8 a.m. ET: On occasion, politicians jetting overseas are accused of going on cushy "junkets." But given the thorny agenda for President Obama's imminent trip to Mexico and the Caribbean, he may just return home by the end of the jaunt wishing he had stayed in Washington. There will be no talk of puppies on this visit, and no Easter egg rolls. Just illegal immigration, Cuba policy, a drug war that is spiraling out of control and America's alleged culpability for dragging down every economy in the hemisphere.
When Obama went to Europe, he drew praise from some quarters and criticism from others for projecting humility, apologizing for the country's past mistakes and stressing that the U.S. needs help on a variety of fronts. Obama looks likely to take a similar tack on this trip. In an interview Wednesday with CNN en Español, Obama said, "There's no senior partner or junior partner," in our relationship with Latin America. He said that the U.S. wouldn't meddle in the political affairs of other countries, and refrained from criticizing Hugo Chavez, the Venezuelan leader known for his anti-U.S. rhetoric. "We want to listen and learn as well as talk, and that approach, I think, of mutual respect and finding common interests, is one that ultimately will serve everybody," Obama said.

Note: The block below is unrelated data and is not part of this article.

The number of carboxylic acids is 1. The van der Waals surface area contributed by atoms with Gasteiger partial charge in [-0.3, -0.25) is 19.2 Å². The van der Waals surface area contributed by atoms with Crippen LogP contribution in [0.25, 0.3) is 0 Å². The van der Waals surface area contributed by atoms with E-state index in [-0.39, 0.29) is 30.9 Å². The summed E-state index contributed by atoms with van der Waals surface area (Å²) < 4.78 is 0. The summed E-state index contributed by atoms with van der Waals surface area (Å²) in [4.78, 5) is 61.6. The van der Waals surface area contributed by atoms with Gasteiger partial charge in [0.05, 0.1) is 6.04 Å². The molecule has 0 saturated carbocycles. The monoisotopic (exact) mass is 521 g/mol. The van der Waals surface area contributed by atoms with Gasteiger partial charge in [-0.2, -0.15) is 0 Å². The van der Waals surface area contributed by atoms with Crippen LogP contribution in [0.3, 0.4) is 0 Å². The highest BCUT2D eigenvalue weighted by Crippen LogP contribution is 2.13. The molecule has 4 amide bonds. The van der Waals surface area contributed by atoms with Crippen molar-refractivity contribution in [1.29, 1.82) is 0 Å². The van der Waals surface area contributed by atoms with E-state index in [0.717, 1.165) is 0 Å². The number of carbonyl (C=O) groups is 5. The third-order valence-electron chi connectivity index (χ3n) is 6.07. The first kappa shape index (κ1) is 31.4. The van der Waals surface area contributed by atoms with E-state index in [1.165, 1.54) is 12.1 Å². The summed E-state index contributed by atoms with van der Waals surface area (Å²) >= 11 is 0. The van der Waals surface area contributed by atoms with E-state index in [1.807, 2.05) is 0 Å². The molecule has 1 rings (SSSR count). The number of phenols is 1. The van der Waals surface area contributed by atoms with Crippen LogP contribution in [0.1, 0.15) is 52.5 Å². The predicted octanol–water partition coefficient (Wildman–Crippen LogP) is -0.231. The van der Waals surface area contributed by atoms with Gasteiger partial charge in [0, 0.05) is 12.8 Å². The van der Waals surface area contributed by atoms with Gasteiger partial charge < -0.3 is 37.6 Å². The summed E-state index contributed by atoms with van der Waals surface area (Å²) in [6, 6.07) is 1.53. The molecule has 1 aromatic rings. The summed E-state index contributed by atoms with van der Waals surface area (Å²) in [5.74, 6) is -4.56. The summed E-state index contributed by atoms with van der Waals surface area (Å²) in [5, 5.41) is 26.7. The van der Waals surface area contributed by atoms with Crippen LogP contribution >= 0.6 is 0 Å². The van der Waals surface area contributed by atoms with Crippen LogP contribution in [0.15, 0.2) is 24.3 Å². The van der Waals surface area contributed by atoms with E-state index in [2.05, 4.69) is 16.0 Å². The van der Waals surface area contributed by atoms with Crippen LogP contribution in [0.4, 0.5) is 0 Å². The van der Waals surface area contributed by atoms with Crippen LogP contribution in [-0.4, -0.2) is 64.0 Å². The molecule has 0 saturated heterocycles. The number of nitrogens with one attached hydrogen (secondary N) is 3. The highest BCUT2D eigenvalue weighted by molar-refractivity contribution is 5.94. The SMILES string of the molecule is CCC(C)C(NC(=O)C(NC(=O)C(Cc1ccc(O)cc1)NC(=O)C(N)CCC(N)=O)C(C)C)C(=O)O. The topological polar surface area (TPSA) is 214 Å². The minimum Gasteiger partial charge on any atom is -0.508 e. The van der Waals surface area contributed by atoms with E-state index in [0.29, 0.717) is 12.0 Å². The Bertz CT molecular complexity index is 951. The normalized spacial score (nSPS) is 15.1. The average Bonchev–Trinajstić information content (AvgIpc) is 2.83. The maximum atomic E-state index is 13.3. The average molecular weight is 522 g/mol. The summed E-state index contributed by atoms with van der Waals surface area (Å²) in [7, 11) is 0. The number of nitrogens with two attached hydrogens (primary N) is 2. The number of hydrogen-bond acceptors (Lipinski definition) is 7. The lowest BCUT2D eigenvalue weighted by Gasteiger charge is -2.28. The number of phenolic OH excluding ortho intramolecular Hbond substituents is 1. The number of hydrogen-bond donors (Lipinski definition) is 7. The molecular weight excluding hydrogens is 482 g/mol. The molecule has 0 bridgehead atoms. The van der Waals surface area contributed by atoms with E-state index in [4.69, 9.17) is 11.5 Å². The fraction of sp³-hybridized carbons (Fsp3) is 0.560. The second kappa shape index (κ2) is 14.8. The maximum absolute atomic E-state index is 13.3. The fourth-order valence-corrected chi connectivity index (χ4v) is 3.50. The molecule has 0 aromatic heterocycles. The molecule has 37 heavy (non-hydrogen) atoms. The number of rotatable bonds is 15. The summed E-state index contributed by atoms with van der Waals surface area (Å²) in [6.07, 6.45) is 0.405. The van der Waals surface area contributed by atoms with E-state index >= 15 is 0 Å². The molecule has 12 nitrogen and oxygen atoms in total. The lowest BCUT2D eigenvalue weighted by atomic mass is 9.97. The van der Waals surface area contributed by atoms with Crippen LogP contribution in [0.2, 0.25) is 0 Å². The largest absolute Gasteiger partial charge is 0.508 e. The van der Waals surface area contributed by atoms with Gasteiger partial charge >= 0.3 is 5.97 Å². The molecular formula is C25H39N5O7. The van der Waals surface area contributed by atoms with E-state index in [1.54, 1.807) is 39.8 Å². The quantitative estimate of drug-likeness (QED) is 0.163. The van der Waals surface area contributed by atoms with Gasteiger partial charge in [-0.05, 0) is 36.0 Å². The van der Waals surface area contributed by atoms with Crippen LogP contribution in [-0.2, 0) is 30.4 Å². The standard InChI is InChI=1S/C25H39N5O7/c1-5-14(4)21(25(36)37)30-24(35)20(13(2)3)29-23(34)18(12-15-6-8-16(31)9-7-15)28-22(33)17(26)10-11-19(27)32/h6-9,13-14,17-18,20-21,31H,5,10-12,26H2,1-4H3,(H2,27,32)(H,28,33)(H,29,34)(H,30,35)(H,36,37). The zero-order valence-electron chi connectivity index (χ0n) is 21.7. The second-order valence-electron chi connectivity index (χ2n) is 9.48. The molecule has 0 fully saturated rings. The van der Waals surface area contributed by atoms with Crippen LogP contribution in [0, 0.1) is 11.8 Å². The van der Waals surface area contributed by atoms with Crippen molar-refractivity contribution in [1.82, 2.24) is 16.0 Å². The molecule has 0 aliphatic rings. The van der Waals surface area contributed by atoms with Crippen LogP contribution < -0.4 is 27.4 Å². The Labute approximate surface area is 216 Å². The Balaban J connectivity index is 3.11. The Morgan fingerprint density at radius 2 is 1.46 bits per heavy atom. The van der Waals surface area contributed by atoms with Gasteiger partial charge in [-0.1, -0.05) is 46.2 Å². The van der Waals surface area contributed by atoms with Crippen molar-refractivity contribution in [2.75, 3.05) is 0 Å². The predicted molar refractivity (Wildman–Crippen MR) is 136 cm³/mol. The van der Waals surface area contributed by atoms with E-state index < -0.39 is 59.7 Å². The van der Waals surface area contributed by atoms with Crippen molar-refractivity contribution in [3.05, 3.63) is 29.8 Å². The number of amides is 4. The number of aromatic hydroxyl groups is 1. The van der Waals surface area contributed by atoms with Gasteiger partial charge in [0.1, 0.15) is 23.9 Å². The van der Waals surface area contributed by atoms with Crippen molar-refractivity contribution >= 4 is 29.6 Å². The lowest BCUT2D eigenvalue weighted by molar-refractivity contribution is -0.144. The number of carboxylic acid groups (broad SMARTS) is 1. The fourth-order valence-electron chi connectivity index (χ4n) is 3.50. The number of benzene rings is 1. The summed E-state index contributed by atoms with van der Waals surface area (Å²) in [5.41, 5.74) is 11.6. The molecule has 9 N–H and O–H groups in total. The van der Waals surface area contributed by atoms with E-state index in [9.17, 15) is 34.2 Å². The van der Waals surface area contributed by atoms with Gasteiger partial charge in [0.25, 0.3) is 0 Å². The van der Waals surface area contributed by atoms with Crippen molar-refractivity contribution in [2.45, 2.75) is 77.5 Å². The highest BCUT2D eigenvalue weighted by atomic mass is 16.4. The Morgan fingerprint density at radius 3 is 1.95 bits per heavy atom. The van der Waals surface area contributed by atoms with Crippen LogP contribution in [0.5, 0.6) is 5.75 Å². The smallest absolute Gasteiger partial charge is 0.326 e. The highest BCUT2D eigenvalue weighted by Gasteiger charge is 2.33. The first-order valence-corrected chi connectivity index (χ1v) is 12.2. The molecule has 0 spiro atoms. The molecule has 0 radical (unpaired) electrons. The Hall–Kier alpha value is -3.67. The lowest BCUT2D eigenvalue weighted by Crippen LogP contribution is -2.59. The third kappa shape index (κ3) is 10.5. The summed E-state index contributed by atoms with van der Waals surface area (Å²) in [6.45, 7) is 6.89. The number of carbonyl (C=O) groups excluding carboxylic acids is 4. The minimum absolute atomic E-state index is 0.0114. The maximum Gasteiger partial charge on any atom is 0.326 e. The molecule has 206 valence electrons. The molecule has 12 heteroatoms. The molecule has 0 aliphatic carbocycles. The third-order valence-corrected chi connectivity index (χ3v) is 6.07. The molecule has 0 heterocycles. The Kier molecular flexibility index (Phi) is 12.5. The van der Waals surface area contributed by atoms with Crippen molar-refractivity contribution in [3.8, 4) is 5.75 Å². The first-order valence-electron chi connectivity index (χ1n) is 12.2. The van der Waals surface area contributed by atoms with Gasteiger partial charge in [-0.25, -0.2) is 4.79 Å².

Obama also reiterated that he is "a strong proponent of comprehensive immigration reform," but as always, the devil is in the details. Despite a burst of coverage in recent days suggesting the issue is moving to the front burner, there has been no substantive sign from either the Hill or the White House that immigration will actually be on the agenda this year. It remains below health care, energy and the financial crisis on the president's priority list.
Beyond the president's trip abroad, the story likely to draw the most attention in politics today is the New York Times' scoop on NSA eavesdropping. The paper reports that the spy agency "intercepted private e-mail messages and phone calls of Americans in recent months on a scale that went beyond the broad legal limits established by Congress last year." The practice is described "as significant and systemic, although one official said it was believed to have been unintentional." What? And make sure you read to the end of the piece, which says the NSA "tried to wiretap a member of Congress without a warrant" because the member was supposedly in contact with "an extremist who had possible terrorist ties." Get ready for some very colorful hearings on the Hill about this.
Tax Day is over, so we can go back to not caring about the issue for the next 364 days. (Kidding! Please don't mail The Rundown any teabags.) Conservative activists staged tea parties all across the land, finally getting the coverage from elite media outlets that had been absent in the days preceding the events. Many prominent Republicans joined such rallies (though some important ones didn't), and the party is now hoping to build long-term momentum from that brief burst of unity.
Obama's own tax returns, meanwhile, showed that the First Family took a hit because he was campaigning for president last year. They only made $2.7 million in 2008, after having brought in $4.2 million the year before. Times are tough all over.
April 16, 2009; 8:00 AM ET
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